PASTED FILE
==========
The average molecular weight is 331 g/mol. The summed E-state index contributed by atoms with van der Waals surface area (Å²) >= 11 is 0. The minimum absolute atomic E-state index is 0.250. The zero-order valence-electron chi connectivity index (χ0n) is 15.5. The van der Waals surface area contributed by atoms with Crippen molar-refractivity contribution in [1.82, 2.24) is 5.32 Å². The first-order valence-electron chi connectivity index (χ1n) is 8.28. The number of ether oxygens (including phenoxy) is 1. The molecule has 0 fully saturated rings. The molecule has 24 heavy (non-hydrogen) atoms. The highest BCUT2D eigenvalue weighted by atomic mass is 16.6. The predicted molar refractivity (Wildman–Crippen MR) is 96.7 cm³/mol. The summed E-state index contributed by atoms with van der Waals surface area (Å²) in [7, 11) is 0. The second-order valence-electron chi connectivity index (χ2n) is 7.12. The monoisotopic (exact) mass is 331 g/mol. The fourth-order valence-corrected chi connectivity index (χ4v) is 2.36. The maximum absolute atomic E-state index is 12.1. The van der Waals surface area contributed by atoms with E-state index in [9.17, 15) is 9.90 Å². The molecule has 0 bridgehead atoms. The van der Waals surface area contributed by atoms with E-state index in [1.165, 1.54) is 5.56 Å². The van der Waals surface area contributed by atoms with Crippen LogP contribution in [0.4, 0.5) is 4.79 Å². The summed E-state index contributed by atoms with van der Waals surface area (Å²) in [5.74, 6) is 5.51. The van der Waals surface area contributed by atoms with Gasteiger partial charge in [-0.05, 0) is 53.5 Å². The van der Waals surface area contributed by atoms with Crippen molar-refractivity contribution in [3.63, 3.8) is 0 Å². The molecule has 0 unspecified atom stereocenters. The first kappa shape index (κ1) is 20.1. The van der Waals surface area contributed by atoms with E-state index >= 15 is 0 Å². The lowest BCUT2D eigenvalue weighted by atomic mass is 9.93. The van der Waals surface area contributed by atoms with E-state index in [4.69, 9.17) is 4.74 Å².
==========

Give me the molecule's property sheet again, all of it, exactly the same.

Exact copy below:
The average molecular weight is 331 g/mol. The summed E-state index contributed by atoms with van der Waals surface area (Å²) >= 11 is 0. The minimum absolute atomic E-state index is 0.250. The zero-order valence-electron chi connectivity index (χ0n) is 15.5. The van der Waals surface area contributed by atoms with Crippen molar-refractivity contribution in [1.82, 2.24) is 5.32 Å². The first-order valence-electron chi connectivity index (χ1n) is 8.28. The number of ether oxygens (including phenoxy) is 1. The molecule has 0 fully saturated rings. The molecule has 24 heavy (non-hydrogen) atoms. The highest BCUT2D eigenvalue weighted by atomic mass is 16.6. The predicted molar refractivity (Wildman–Crippen MR) is 96.7 cm³/mol. The summed E-state index contributed by atoms with van der Waals surface area (Å²) in [7, 11) is 0. The second-order valence-electron chi connectivity index (χ2n) is 7.12. The monoisotopic (exact) mass is 331 g/mol. The fourth-order valence-corrected chi connectivity index (χ4v) is 2.36. The maximum absolute atomic E-state index is 12.1. The van der Waals surface area contributed by atoms with E-state index in [9.17, 15) is 9.90 Å². The molecule has 0 bridgehead atoms. The van der Waals surface area contributed by atoms with E-state index in [1.165, 1.54) is 5.56 Å². The van der Waals surface area contributed by atoms with Crippen LogP contribution in [0.4, 0.5) is 4.79 Å². The summed E-state index contributed by atoms with van der Waals surface area (Å²) in [5.74, 6) is 5.51. The van der Waals surface area contributed by atoms with Gasteiger partial charge in [-0.05, 0) is 53.5 Å². The van der Waals surface area contributed by atoms with Crippen molar-refractivity contribution in [3.63, 3.8) is 0 Å². The molecule has 0 unspecified atom stereocenters. The first kappa shape index (κ1) is 20.1. The van der Waals surface area contributed by atoms with E-state index >= 15 is 0 Å². The lowest BCUT2D eigenvalue weighted by atomic mass is 9.93. The van der Waals surface area contributed by atoms with E-state index in [4.69, 9.17) is 4.74 Å².